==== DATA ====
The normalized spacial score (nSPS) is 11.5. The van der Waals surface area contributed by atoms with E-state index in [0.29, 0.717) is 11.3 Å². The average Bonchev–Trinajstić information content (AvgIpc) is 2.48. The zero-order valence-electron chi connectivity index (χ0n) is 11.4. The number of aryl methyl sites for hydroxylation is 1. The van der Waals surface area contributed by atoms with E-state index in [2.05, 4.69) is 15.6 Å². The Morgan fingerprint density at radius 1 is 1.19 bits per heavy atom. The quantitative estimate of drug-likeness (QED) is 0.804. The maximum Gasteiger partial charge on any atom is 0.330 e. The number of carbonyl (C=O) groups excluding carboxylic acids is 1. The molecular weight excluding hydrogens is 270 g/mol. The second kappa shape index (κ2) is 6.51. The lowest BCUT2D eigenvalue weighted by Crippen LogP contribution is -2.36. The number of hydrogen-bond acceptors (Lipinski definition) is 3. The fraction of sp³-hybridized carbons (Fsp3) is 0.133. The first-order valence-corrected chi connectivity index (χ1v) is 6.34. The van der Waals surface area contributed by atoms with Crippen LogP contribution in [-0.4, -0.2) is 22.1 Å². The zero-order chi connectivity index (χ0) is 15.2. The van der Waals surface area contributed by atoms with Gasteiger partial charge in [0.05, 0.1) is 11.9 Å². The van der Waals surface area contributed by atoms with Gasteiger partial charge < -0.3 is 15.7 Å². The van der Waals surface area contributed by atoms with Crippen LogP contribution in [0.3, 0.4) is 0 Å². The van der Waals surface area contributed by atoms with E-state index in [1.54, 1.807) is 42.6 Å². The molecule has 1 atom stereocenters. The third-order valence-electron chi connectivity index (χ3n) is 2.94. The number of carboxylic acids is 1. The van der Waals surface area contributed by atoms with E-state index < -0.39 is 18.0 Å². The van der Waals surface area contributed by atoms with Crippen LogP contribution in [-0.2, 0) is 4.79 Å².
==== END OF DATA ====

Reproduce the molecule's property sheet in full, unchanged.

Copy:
The normalized spacial score (nSPS) is 11.5. The van der Waals surface area contributed by atoms with E-state index in [0.29, 0.717) is 11.3 Å². The average Bonchev–Trinajstić information content (AvgIpc) is 2.48. The zero-order valence-electron chi connectivity index (χ0n) is 11.4. The number of aryl methyl sites for hydroxylation is 1. The van der Waals surface area contributed by atoms with E-state index in [2.05, 4.69) is 15.6 Å². The Morgan fingerprint density at radius 1 is 1.19 bits per heavy atom. The quantitative estimate of drug-likeness (QED) is 0.804. The maximum Gasteiger partial charge on any atom is 0.330 e. The number of carbonyl (C=O) groups excluding carboxylic acids is 1. The molecular weight excluding hydrogens is 270 g/mol. The second kappa shape index (κ2) is 6.51. The lowest BCUT2D eigenvalue weighted by Crippen LogP contribution is -2.36. The number of hydrogen-bond acceptors (Lipinski definition) is 3. The fraction of sp³-hybridized carbons (Fsp3) is 0.133. The first-order valence-corrected chi connectivity index (χ1v) is 6.34. The van der Waals surface area contributed by atoms with Crippen LogP contribution in [-0.4, -0.2) is 22.1 Å². The zero-order chi connectivity index (χ0) is 15.2. The van der Waals surface area contributed by atoms with Gasteiger partial charge in [0.05, 0.1) is 11.9 Å². The van der Waals surface area contributed by atoms with Gasteiger partial charge < -0.3 is 15.7 Å². The van der Waals surface area contributed by atoms with Crippen LogP contribution in [0.3, 0.4) is 0 Å². The van der Waals surface area contributed by atoms with E-state index in [1.54, 1.807) is 42.6 Å². The molecule has 1 atom stereocenters. The third-order valence-electron chi connectivity index (χ3n) is 2.94. The number of carboxylic acids is 1. The van der Waals surface area contributed by atoms with E-state index < -0.39 is 18.0 Å². The van der Waals surface area contributed by atoms with Crippen LogP contribution in [-0.2, 0) is 4.79 Å².